Supporting EC’s Conservation Soldiers

To salute and support our brave conservation soldiers and show appreciation of their crucial role in the battle to save our rhino, the Chipembere Rhino Foundation in collaboration with RAGES (Rotarian Action Group for Endangered Species), undertook a mission to collect bonus rations for the men of the Eastern Cape Rhino Anti-Poaching Units (APU).

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How a 14-year-old girl is saving our rhinos

How a 14-year-old girl is saving our rhinos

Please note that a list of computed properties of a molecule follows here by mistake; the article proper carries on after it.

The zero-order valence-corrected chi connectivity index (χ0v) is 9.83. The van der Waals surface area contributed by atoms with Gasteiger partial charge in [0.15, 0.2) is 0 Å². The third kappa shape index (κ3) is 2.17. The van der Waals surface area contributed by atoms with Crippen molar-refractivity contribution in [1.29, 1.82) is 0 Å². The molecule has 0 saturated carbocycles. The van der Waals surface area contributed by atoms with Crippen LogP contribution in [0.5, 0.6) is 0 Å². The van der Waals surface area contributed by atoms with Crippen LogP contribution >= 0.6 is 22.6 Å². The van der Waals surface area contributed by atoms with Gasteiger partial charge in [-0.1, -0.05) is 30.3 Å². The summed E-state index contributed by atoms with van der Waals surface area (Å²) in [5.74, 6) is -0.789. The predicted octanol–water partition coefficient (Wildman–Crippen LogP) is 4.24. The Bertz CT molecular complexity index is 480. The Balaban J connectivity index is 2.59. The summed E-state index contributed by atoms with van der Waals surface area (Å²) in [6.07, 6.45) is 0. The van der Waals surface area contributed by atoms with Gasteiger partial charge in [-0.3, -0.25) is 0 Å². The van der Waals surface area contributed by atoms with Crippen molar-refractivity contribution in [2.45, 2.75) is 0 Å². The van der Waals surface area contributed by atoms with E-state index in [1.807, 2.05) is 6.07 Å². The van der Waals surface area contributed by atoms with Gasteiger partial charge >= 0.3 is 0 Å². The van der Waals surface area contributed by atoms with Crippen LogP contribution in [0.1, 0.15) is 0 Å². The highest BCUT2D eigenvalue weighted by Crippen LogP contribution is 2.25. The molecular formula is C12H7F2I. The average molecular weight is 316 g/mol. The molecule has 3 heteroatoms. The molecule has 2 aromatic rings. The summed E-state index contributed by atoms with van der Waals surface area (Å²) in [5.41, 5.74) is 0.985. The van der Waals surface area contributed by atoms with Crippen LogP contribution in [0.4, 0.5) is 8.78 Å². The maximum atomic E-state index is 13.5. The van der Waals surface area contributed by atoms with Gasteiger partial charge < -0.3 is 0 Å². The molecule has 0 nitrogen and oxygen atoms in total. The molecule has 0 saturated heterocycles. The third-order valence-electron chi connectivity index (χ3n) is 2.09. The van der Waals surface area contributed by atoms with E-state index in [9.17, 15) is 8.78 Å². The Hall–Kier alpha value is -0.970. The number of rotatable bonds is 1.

Jules Murray, a South African-born young lady has been living in Hong Kong for over nine years and recently returned to South Africa, attending DSG School in Grahamstown. Jules’ Save the Rhino journey started after hearing about the plight of the rhino, and deciding to do what she could to make a difference. When Jules Murray recently addressed the World Youth Rhino Summit, the most amazing thing was not the R160, 000 she has raised to date for rhino conservation. The most amazing thing is that Jules was just 13 years old! So, on her 11th birthday, Jules skipped the traditional birthday party and instead asked her friends to join her in painting Save the Rhino pictures, which were auctioned, raising R30, 000. Jules donated the money to the Chipembere Rhino Foundation (CRF), a local NGO dedicated to protecting and preserving the diminishing number of rhino in South Africa. CRF bought three radio tracking collars for rhinos in the Eastern Cape reserves. When Jules and her family later visited South Africa, the CRF team invited Jules to join them in the helicopter and to help collar the rhino. “The day had a huge impact on me. To be up close, and to see and touch these gentle giants was a truly humbling experience,” says Jules. “Meeting the CRF team was so inspiring; I knew I had to carry on doing what I could to raise money and awareness to save these beautiful creatures. So I started the JuMu Rhino Fund, determined to raise more money.”